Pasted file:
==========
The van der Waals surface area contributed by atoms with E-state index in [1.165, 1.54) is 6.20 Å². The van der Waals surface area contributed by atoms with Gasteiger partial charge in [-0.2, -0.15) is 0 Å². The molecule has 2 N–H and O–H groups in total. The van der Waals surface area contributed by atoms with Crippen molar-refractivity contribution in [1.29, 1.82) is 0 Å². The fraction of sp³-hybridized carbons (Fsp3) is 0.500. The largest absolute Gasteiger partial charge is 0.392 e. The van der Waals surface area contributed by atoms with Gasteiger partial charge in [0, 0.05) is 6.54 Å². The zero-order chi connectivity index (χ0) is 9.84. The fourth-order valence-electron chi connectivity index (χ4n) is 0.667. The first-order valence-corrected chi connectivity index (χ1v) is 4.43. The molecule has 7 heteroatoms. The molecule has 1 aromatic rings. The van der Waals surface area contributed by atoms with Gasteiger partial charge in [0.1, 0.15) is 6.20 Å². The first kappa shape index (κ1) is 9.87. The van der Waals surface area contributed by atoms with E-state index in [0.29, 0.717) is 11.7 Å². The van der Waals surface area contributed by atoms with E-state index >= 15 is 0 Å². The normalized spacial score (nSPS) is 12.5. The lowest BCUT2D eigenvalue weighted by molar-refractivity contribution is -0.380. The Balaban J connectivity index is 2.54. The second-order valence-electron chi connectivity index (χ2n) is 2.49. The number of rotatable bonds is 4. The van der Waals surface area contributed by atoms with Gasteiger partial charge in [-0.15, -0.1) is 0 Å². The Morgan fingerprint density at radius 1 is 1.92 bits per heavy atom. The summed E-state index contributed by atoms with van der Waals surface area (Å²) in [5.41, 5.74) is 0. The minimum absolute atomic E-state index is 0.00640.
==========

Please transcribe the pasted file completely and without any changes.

The van der Waals surface area contributed by atoms with E-state index in [1.165, 1.54) is 6.20 Å². The van der Waals surface area contributed by atoms with Gasteiger partial charge in [-0.2, -0.15) is 0 Å². The molecule has 2 N–H and O–H groups in total. The van der Waals surface area contributed by atoms with Crippen molar-refractivity contribution in [1.29, 1.82) is 0 Å². The fraction of sp³-hybridized carbons (Fsp3) is 0.500. The largest absolute Gasteiger partial charge is 0.392 e. The van der Waals surface area contributed by atoms with Gasteiger partial charge in [0, 0.05) is 6.54 Å². The zero-order chi connectivity index (χ0) is 9.84. The fourth-order valence-electron chi connectivity index (χ4n) is 0.667. The first-order valence-corrected chi connectivity index (χ1v) is 4.43. The molecule has 7 heteroatoms. The molecule has 1 aromatic rings. The van der Waals surface area contributed by atoms with Gasteiger partial charge in [0.1, 0.15) is 6.20 Å². The first kappa shape index (κ1) is 9.87. The van der Waals surface area contributed by atoms with E-state index in [0.29, 0.717) is 11.7 Å². The van der Waals surface area contributed by atoms with E-state index >= 15 is 0 Å². The normalized spacial score (nSPS) is 12.5. The lowest BCUT2D eigenvalue weighted by molar-refractivity contribution is -0.380. The Balaban J connectivity index is 2.54. The second-order valence-electron chi connectivity index (χ2n) is 2.49. The number of rotatable bonds is 4. The van der Waals surface area contributed by atoms with Gasteiger partial charge in [-0.15, -0.1) is 0 Å². The Morgan fingerprint density at radius 1 is 1.92 bits per heavy atom. The summed E-state index contributed by atoms with van der Waals surface area (Å²) in [5.41, 5.74) is 0. The minimum absolute atomic E-state index is 0.00640.